Give some additions to the above. The headaches of salicylic acid are frontal and are worse from movement, they are heavy and compressive and may be associated with numbness and insensibility of the scalp, or a feeling as of blood circulating in the skull. There is giddiness with objects appearing to move to the right, worse on raising the head, better lying still.

Digestive System.-Redness and swelling of the mucous membrane of the palate and throat were caused in one prover, the right tonsil was swollen and from it was expelled a foul smelling, cheesy plug, a condition resembling follicular tonsillitis. A constant bitter taste is noticed in the mouth, and a severe and persistent pressure in the lower abdomen, as from incarcerated flatus, is experienced.

Genito-urinary.-There is some irritability in the bladder and an excess of triple and earthy phosphates in the urine. The menses are too early, too profuse and last too long.

Eyes.-Flickering and sparks are seen before the eyes, the conjunctivae are injected and the pupils dilated. Sight is dim. Divergent strabismus occurred in one prover.

In the ear are persistent ringing, singing and buzzing sounds, with varying degrees of deafness.

Nasal symptoms are constant sneezing, epistaxis and a smell of musk (subjective). The voice is thick and speech jerky and indistinct or stammering from an apparent inability of the mouth to forms words properly.

Chest.-A sore pain is felt in both sides of the chest just below the nipples accompanied with a sensation of tightness and a desire to draw a deep breath and to move the arms. Burning sensations are felt in the region of the heart.

The face is flushed and perspiring, the lips tremble in speaking and the lips and tongue cannot be exercised with the proper freedom. The right parotid is swollen and the skin on the forehead is tender to touch. Limbs.-A great many pains of a rheumatic character are caused by the salicylates in the back and limbs, many of them sudden and sharp and quickly changing their locality, others aching and sore; they occur in all parts, but one may specially mention a distressing pain in the middle of the dorsal vertebrae with desire to press the back against something, pain in the lumbar muscles, about the elbows, and in the ankles and feet. Uncontrollable twitchings occur in the legs and feet, jerks and tremors in the lower limbs and tremors in the hands when they are held out. Painful parts are sore to touch. In one prover a carbuncle appeared on the back of the neck. There is decided muscular weakness as well as muscular irritability; muscles easily contract on tapping them. There is an uncertainty in the patient’s movements and a paretic inclination of the body to the right. Fugitive pains occur all over the body and there is general malaise and chilliness and a disposition to lie down sleep. At night the patient wakes frequently, first feeling too hot, then chilly, and towards morning break out into profuse perspiration.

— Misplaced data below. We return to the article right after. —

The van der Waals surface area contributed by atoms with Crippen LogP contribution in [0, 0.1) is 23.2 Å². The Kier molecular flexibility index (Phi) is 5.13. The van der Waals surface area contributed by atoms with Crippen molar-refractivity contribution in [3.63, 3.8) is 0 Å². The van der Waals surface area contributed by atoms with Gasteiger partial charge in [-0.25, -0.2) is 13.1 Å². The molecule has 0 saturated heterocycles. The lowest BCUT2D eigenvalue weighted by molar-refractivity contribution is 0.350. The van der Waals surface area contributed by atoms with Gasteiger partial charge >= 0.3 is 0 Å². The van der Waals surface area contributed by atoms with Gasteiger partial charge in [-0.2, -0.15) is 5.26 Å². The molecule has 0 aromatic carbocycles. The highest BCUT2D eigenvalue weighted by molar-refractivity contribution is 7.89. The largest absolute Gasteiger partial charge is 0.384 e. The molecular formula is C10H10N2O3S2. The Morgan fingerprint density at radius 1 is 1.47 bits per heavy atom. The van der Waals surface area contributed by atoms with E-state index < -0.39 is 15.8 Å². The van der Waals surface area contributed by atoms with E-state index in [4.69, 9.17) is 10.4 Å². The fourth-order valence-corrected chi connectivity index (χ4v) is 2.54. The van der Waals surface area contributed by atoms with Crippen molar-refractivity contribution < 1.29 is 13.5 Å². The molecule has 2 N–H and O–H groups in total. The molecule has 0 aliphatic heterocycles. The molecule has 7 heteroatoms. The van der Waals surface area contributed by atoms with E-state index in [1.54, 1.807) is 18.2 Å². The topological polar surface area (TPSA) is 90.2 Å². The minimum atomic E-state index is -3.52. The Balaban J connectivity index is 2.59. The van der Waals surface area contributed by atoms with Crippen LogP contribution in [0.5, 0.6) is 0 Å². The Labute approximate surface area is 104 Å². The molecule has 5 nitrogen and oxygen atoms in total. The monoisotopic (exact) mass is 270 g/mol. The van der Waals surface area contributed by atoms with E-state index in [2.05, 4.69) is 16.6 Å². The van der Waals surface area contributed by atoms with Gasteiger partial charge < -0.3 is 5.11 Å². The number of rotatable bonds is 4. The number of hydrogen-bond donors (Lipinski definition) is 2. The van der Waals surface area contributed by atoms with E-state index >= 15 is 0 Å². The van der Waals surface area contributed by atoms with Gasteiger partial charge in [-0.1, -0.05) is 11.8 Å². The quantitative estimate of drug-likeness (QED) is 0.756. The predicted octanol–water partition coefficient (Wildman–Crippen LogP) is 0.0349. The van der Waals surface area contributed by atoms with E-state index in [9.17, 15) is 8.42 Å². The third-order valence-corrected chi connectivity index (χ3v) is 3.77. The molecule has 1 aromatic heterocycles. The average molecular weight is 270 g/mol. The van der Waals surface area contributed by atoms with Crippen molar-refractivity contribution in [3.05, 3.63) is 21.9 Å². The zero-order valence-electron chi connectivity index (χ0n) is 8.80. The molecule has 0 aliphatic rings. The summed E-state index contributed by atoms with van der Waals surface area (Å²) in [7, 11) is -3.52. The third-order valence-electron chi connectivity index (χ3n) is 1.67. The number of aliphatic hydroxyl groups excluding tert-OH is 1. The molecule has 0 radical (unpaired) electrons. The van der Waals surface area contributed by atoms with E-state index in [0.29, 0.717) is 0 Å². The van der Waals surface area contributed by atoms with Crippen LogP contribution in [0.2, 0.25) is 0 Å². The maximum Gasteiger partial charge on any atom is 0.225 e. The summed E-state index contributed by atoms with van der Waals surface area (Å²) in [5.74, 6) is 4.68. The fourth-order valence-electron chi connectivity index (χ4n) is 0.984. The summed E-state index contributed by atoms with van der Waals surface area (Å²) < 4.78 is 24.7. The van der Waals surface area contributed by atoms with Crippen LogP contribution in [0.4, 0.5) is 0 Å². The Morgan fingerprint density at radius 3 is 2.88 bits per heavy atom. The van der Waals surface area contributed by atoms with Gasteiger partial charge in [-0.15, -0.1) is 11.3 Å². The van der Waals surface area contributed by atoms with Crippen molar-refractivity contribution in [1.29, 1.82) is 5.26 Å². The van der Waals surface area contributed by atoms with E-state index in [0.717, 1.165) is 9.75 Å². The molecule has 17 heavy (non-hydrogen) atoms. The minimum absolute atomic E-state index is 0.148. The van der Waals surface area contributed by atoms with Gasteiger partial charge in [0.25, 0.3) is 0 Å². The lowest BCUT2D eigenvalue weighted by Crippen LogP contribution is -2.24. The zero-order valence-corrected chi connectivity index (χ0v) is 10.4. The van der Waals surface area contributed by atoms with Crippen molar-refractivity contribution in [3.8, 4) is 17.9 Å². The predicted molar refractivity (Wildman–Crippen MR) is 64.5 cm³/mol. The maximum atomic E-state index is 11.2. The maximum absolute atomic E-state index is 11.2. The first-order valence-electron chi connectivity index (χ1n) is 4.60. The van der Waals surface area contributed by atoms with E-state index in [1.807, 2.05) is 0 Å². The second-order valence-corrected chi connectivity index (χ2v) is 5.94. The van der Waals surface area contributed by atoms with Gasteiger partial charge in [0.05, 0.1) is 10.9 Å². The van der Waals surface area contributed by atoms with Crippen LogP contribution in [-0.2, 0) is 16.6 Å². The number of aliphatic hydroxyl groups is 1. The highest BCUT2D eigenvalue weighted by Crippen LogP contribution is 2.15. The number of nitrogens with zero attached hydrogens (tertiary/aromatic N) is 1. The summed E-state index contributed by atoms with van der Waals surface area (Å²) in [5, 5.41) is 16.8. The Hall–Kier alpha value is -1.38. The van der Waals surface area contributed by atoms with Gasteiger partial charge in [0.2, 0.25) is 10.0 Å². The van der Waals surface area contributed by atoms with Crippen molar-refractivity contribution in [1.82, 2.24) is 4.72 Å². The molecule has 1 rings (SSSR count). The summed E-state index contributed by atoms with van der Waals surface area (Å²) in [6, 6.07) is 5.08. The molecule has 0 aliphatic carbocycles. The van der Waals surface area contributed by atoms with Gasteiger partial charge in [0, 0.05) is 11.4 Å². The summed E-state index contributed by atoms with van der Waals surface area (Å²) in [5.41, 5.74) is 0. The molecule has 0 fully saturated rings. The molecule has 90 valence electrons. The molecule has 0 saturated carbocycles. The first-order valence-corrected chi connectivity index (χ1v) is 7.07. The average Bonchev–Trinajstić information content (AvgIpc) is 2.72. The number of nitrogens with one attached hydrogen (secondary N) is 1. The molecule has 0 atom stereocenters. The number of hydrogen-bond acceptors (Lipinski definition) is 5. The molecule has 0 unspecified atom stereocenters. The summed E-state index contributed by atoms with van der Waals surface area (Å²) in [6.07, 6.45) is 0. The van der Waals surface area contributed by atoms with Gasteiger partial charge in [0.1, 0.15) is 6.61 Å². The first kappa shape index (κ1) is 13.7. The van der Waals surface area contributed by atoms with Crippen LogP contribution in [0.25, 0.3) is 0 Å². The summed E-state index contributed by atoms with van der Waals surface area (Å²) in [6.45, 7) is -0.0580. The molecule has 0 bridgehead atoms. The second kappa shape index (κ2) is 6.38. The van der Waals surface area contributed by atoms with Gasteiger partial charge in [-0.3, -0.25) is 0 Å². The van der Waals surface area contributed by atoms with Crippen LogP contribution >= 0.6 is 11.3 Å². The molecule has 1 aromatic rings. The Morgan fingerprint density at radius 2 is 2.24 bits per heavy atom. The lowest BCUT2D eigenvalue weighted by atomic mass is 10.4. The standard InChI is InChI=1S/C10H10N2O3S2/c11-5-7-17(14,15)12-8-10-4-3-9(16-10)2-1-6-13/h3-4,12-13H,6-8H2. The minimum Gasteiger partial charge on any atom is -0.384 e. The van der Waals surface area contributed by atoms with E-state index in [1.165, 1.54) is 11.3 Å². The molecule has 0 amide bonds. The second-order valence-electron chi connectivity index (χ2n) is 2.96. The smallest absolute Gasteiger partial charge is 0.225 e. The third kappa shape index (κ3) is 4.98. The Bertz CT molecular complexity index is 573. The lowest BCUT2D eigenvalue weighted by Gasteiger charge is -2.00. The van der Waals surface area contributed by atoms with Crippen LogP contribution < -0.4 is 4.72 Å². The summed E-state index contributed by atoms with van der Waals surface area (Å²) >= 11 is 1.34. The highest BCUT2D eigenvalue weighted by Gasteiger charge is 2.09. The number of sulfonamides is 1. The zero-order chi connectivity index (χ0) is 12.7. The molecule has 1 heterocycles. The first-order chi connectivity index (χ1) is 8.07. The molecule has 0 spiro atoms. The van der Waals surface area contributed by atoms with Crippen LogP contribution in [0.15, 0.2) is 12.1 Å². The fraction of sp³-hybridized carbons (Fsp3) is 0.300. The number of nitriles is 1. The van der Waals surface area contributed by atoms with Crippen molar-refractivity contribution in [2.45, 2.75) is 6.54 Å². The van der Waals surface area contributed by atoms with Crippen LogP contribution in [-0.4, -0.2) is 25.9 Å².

Salicylic acid has been used locally to prevent excessive sweating especially of the feet to which it has been applied in powder in the stocking; and also to soften the hard epidermis of corns and warts, in which case a solution dissolved in collodion (30 gr. of salicylic acid to 1 dr. of collodion) is painted on the hardened skin.

Methyl salicylate is often applied locally in muscular and articular rheumatism; absorption takes place through the skin but irritation is liable to occur.

The salicylates have gained their chief reputation as a specific in acute articular rheumatism. Given in material doses (10 to 20 gr. frequently repeated) they rapidly ease pain and reduce the fever in this disease. They do not lessen the liability to endocarditis and pericarditis, nor do they diminish the time during which it is necessary for the patient to be under treatment, and it is considered by many that relapses are more frequent when salicylates are given. Moreover, several cases of sudden collapse have occurred during treatment with salicylates in rheumatic fever and, though they usually quickly lower the temperature they have no power to prevent hyperpyrexia or to reduce it when present.